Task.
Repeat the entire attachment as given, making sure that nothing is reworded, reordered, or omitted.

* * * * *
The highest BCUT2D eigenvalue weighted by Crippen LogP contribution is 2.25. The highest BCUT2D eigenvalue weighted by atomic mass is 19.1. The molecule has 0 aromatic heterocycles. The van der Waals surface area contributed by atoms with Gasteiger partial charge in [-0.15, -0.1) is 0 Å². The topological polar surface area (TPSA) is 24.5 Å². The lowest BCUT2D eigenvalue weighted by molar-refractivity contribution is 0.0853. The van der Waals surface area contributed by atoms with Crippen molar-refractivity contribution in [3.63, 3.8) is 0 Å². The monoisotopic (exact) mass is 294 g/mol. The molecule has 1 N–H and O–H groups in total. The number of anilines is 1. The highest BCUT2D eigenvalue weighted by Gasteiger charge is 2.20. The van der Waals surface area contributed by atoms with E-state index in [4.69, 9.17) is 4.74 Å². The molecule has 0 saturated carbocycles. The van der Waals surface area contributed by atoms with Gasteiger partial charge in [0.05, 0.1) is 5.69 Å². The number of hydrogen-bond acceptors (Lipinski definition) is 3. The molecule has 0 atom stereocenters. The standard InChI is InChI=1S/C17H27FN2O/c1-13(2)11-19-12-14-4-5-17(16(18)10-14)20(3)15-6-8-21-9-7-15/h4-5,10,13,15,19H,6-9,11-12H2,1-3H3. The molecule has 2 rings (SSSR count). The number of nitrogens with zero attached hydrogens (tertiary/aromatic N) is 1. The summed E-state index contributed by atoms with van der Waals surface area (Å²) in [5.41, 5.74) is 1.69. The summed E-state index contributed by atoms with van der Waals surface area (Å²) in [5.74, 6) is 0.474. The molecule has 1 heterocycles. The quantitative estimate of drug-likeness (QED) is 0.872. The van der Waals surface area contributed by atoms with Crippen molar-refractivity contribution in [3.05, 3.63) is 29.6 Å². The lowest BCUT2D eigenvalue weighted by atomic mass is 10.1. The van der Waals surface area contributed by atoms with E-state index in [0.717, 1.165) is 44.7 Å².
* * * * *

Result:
The highest BCUT2D eigenvalue weighted by Crippen LogP contribution is 2.25. The highest BCUT2D eigenvalue weighted by atomic mass is 19.1. The molecule has 0 aromatic heterocycles. The van der Waals surface area contributed by atoms with Gasteiger partial charge in [-0.15, -0.1) is 0 Å². The topological polar surface area (TPSA) is 24.5 Å². The lowest BCUT2D eigenvalue weighted by molar-refractivity contribution is 0.0853. The van der Waals surface area contributed by atoms with Crippen molar-refractivity contribution in [3.63, 3.8) is 0 Å². The monoisotopic (exact) mass is 294 g/mol. The molecule has 1 N–H and O–H groups in total. The number of anilines is 1. The highest BCUT2D eigenvalue weighted by Gasteiger charge is 2.20. The van der Waals surface area contributed by atoms with E-state index in [4.69, 9.17) is 4.74 Å². The molecule has 0 saturated carbocycles. The van der Waals surface area contributed by atoms with Gasteiger partial charge in [0.05, 0.1) is 5.69 Å². The number of hydrogen-bond acceptors (Lipinski definition) is 3. The molecule has 0 atom stereocenters. The standard InChI is InChI=1S/C17H27FN2O/c1-13(2)11-19-12-14-4-5-17(16(18)10-14)20(3)15-6-8-21-9-7-15/h4-5,10,13,15,19H,6-9,11-12H2,1-3H3. The molecule has 2 rings (SSSR count). The number of nitrogens with zero attached hydrogens (tertiary/aromatic N) is 1. The summed E-state index contributed by atoms with van der Waals surface area (Å²) in [5.41, 5.74) is 1.69. The summed E-state index contributed by atoms with van der Waals surface area (Å²) in [5.74, 6) is 0.474. The molecule has 1 heterocycles. The quantitative estimate of drug-likeness (QED) is 0.872. The van der Waals surface area contributed by atoms with Crippen molar-refractivity contribution in [3.05, 3.63) is 29.6 Å². The lowest BCUT2D eigenvalue weighted by atomic mass is 10.1. The van der Waals surface area contributed by atoms with E-state index in [0.717, 1.165) is 44.7 Å².